St. Maurice’s Synodal Summary Report


In October, 2021, Pope Francis formally opened a two-year process called a “synod on synodality,” officially known as Synod 2021–2023.  Bishops from around the world have been tasked with consulting their parishioners, and other Christians, and reporting back at the Sixteenth Ordinary General Assembly of the Synod of Bishops in October, 2023.

In this Synod, Pope Francis wants to hear from the whole Church about what is happening in local parishes and what we should all be doing to help make our parishes better. Archbishop Damphousse describes it as a spiritual process of listening and discerning how God is calling us to be the Church in the 3rd millennium.

Even before engaging in the synodal process, we at St. Maurice had already begun a strategic planning process for parish renewal with a view to making missionary disciples. This process has been very much one of listening to the Lord and moving in the direction He is laying out before us, following a rigorous planning sequence, consulting ministry leaders and other active parishioners at various points, and communicating our planning work openly with the parish as a whole and inviting their feedback. 

Our synodal summary report reflects this strategic planning process, from the initial baseline parish survey we carried out in winter 2019 to the culminating planning report that will be released to the parish in June. We followed the bulleted reporting format requested by the Archdiocese and answered the questions as fully as we could within the word limit. We submitted our report on May 4, 2022, and received confirmation that it was received by the Archdiocese. The Archdiocese hopes to share its summary report, based on feedback from all the parishes in the Archdiocese of Ottawa-Cornwall, by July, 2022.   


Please describe the context of your group discussions, including number of participants and aspects of diversity.

Fall 2019 - Parish Council ran the Flourishing Congregations Survey parish-wide (434 respondents = about 30% parishioners), made a summary of results available to parishioners, and received feedback. 

Apr 2021 – PC presented proposed Mission, Vision and Values statements to 70 parishioners involved in parish ministry and received feedback, including SWOT analysis.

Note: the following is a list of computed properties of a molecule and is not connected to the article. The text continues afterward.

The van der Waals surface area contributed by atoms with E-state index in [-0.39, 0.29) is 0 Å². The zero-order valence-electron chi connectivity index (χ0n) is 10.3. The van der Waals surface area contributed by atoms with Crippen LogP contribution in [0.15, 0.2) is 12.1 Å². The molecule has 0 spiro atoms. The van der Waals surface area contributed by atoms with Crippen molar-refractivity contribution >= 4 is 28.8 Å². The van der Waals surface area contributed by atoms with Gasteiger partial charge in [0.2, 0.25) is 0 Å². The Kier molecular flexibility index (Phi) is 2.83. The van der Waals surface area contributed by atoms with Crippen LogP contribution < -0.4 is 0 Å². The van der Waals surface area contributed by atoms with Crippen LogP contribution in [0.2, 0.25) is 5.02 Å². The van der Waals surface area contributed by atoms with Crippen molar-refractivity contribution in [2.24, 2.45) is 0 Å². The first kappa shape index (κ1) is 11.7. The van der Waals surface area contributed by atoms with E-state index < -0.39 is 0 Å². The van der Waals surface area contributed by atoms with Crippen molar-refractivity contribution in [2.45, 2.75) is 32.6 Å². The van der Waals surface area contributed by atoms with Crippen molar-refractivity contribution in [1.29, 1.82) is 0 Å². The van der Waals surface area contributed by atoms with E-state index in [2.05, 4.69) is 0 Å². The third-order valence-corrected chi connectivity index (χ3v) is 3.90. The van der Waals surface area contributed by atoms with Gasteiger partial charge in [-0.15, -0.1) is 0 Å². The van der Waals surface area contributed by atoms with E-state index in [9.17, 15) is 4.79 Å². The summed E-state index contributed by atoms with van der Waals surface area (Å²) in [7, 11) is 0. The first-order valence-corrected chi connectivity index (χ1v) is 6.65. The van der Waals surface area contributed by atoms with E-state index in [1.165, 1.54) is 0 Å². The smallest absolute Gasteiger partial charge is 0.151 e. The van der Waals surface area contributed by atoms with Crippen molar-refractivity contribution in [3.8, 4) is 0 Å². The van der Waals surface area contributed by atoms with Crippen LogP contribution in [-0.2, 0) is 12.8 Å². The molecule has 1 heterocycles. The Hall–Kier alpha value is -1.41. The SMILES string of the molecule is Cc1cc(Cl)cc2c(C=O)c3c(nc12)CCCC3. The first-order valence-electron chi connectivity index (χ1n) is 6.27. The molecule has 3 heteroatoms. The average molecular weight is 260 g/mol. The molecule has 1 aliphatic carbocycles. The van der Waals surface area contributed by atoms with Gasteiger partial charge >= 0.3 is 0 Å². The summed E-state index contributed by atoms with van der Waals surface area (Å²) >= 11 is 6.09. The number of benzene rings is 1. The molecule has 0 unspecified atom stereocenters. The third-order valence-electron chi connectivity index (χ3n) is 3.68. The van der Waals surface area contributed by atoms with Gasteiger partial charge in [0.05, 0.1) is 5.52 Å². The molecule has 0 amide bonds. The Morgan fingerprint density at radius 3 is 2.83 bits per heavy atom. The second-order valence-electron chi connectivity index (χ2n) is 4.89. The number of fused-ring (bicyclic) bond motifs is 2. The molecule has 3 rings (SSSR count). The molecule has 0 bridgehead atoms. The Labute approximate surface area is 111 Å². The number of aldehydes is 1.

Feb 2022 – PC ran a 2nd session with 30 parishioners to present vision-related initiatives and received feedback.

Mar 2022 – PC presented vision-related initiatives to the wider parish through an annual report, pastoral updates (video and written), and a parish-wide presentation (about 50 participants) followed by discussion groups (with 20 people). 

May 2022 – PC is running a workshop for ministry leaders/workers (50-70 people), to update people on current initiatives followed by discussion in ministry-based focus groups, where they will discuss how their ministry area can support the new mission and vision. 

In your group's discussion, which points of view seem to be held in common on the experiences of Church? Include other points of view were mentioned less but are noteworthy?

•  We are a conservative Catholic parish, faithful to traditional teachings.

•  We are a neighbourhood parish, drawing parishioners from adjacent neighbourhoods and from around the city. This makes for a family feel but can also make us a bit closed to newcomers.

•   We have many young families, but many of our most faithful volunteers and donors are aging.  We need to pass the torch to younger generations but have no clear succession planning yet.

•   Parishioners often have the unrealistic expectation that the priests should be able to do everything and be available 24-7. 

•   Many parishioners seem happy with the status quo - they’re happy if Masses are running and sacraments are being offered, with no thought of becoming more missional.